UCL could link promotion and internationalisation activities

University considers rewarding staff who help with global goals as it moves from a branch campus model towards a network of partnerships

May 21, 2015

 

Source: Getty

University College London is investigating whether promotion criteria can be redrawn to take account of employees’ internationalisation activities.

The idea is floated in UCL’s global engagement strategy, published on 21 May, which confirms the institution’s move away from a model of branch campuses and towards a network of local partnerships.

UCL’s campus focusing on energy and mining in Adelaide will close in 2017, to be replaced by a partnership with the University of South Australia, the institution has confirmed. Meanwhile, the future of UCL’s outpost in Qatar, which specialises in heritage disciplines, remains under review. A decision is expected to be taken in the summer.

Dame Nicola Brewer, UCL’s vice-provost (international), told Times Higher Education that worldwide impact would “come from generating practical impact, not expanding our global footprint, for instance through branch campuses”.

“We believe that the successful academic institutions of the future will be those that can build the mutually beneficial collaborative networks and partnerships to answer the questions that no one institution, however prestigious, can answer alone,” Dame Nicola said.

Under the strategy, UCL will look to build institutional and academic partnerships with universities around the world, including in five to eight major cities, similar to the relationship it has maintained with Yale University since 2009.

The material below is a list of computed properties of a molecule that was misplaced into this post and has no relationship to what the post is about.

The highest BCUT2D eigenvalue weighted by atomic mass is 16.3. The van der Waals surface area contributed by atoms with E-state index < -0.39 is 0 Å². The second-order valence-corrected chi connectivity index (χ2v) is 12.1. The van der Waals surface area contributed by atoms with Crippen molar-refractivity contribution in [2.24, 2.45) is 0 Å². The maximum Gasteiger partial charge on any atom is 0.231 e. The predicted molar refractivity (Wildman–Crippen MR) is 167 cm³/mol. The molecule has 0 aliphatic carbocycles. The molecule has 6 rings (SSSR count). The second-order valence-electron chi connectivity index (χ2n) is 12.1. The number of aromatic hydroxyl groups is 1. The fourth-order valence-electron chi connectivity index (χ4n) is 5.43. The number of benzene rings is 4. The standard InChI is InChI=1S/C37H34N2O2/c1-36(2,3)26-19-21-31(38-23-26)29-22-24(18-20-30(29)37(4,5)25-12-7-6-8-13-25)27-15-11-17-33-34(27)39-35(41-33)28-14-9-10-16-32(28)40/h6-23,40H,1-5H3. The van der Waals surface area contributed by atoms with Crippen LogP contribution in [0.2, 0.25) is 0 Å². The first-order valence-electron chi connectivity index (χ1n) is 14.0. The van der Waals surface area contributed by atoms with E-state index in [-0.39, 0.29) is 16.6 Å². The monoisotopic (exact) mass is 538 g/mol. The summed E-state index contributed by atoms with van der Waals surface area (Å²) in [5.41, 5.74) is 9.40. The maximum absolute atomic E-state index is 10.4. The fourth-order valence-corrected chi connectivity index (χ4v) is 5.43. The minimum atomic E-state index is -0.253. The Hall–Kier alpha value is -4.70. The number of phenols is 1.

It will seek to ensure that 30 per cent of its undergraduates study abroad or have an international experience as part of their programme by 2020, rising to 40 per cent by 2025, from a current baseline of 23 per cent.

Other plans include extending UCL’s area studies expertise into regions such as China, Latin America, Africa and India; and launching an international summer school for undergraduates next year.

Staff who help with these goals may be rewarded, the strategy says, with a new set of promotion criteria, to be agreed by September 2016.

“We want to facilitate, incentivise and recognise the international activity our staff engage in, in ways which enable us to deliver the aspirations of the strategy,” Dame Nicola said.

chris.havergal@tesglobal.com

Times Higher Education free 30-day trial

You've reached your article limit

Register to continue

Registration is free and only takes a moment. Once registered you can read a total of 3 articles each month, plus:

  • Sign up for the editor's highlights
  • Receive World University Rankings news first
  • Get job alerts, shortlist jobs and save job searches
  • Participate in reader discussions and post comments
Register

Reader's comments (1)

If well implemented and addressing students wanting this model, this usefulness approach can make a contribution to higher education.

Have your say

Log in or register to post comments

Most Commented

Lady Margaret Hall, Oxford will host a homeopathy conference next month

Charity says Lady Margaret Hall, Oxford is ‘naive’ to hire out its premises for event

women leapfrog. Vintage

Robert MacIntosh and Kevin O’Gorman offer advice on climbing the career ladder

Woman pulling blind down over an eye
Liz Morrish reflects on why she chose to tackle the failings of the neoliberal academy from the outside
White cliffs of Dover

From Australia to Singapore, David Matthews and John Elmes weigh the pros and cons of likely destinations

Michael Parkin illustration (9 March 2017)

Cramming study into the shortest possible time will impoverish the student experience and drive an even greater wedge between research-enabled permanent staff and the growing underclass of flexible teaching staff, says Tom Cutterham